My background in history really helped me to research old homes and properties. Spent many long hours in the old Jersey Room of the Rutgers Library as well as many archives in town and county libraries. I was thrilled as I was getting to use both of my loves, history and parapsychology. Also, joined a number of parapsychological organizations like ASPR and PRF. Had correspondences with many of my new "heros" like the late psychic Alex Tannous and Bill Roll (a dear friend today).
Investigations grew and grew. The field was fascinating to me. Every time I thought I had something figured out, the next time out the behavior changed. Frustrating, but fascinating. Then I started getting calls from newspapers (especially around this time of year) and TV shows. Some of the top Parapsychologists in the world were referring cases to me. I can honestly say, I would really be honored when Roll or Auerback would call and ask my opinions on things. I mean, who the hell was I to give them opinions?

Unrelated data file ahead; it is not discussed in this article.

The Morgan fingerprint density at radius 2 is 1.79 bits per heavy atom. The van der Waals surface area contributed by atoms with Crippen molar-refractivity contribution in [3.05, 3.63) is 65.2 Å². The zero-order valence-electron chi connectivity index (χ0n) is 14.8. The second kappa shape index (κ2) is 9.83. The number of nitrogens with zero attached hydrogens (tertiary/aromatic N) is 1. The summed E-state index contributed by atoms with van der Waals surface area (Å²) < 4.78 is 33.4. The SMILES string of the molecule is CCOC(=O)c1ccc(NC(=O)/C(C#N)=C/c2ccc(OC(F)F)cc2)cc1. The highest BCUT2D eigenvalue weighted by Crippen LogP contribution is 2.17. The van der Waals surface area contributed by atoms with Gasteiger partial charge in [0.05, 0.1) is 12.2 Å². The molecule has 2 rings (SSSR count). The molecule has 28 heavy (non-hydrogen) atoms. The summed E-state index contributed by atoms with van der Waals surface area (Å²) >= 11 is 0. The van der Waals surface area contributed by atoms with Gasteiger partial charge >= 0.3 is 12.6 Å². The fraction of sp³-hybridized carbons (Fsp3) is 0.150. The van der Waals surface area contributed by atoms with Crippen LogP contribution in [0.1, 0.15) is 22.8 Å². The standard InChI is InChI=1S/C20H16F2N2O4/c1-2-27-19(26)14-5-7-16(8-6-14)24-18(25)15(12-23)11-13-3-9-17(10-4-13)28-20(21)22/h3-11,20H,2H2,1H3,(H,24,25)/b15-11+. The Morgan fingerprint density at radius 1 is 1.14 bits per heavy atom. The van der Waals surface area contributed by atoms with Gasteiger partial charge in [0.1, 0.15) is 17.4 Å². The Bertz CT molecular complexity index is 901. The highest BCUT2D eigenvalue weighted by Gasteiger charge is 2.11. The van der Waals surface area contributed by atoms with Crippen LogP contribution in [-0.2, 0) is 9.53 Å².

I started lecturing on the subject around 1988. Only in Jersey, NY, PA area. Some years, I would do 40 or more lectures. Got a lot of leads on haunting from these lectures. In the mid-90's, there was a rash of shows on TV regarding the paranormal. They all called and I worked with everyone, Paranormal Borderline, Sightings, Encounters, The Other Side, all of them. Only agreed to film for Sightings, as I felt it was the best one out there. Worked about 5 years with them and filmed many shows. Some are still being shown today.